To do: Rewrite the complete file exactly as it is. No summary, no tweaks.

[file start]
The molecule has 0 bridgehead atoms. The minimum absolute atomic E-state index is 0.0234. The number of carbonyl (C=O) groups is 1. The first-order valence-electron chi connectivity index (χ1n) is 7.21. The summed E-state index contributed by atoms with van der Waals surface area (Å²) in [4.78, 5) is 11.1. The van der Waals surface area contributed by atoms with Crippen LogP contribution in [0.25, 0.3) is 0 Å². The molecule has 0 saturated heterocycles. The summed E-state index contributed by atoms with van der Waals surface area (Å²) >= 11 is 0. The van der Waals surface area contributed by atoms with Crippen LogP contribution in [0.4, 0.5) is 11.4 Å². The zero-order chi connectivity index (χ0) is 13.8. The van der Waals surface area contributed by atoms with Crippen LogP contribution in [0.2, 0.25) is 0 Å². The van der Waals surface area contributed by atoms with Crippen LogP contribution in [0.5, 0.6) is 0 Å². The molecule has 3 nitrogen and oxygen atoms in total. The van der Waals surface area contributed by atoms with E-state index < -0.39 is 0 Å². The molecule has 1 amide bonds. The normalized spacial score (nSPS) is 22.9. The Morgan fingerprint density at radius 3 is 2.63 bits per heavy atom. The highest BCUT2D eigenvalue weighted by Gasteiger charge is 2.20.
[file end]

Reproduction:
The molecule has 0 bridgehead atoms. The minimum absolute atomic E-state index is 0.0234. The number of carbonyl (C=O) groups is 1. The first-order valence-electron chi connectivity index (χ1n) is 7.21. The summed E-state index contributed by atoms with van der Waals surface area (Å²) in [4.78, 5) is 11.1. The van der Waals surface area contributed by atoms with Crippen LogP contribution in [0.25, 0.3) is 0 Å². The molecule has 0 saturated heterocycles. The summed E-state index contributed by atoms with van der Waals surface area (Å²) >= 11 is 0. The van der Waals surface area contributed by atoms with Crippen LogP contribution in [0.4, 0.5) is 11.4 Å². The zero-order chi connectivity index (χ0) is 13.8. The van der Waals surface area contributed by atoms with Crippen LogP contribution in [0.2, 0.25) is 0 Å². The van der Waals surface area contributed by atoms with Crippen LogP contribution in [0.5, 0.6) is 0 Å². The molecule has 3 nitrogen and oxygen atoms in total. The van der Waals surface area contributed by atoms with E-state index < -0.39 is 0 Å². The molecule has 1 amide bonds. The normalized spacial score (nSPS) is 22.9. The Morgan fingerprint density at radius 3 is 2.63 bits per heavy atom. The highest BCUT2D eigenvalue weighted by Gasteiger charge is 2.20.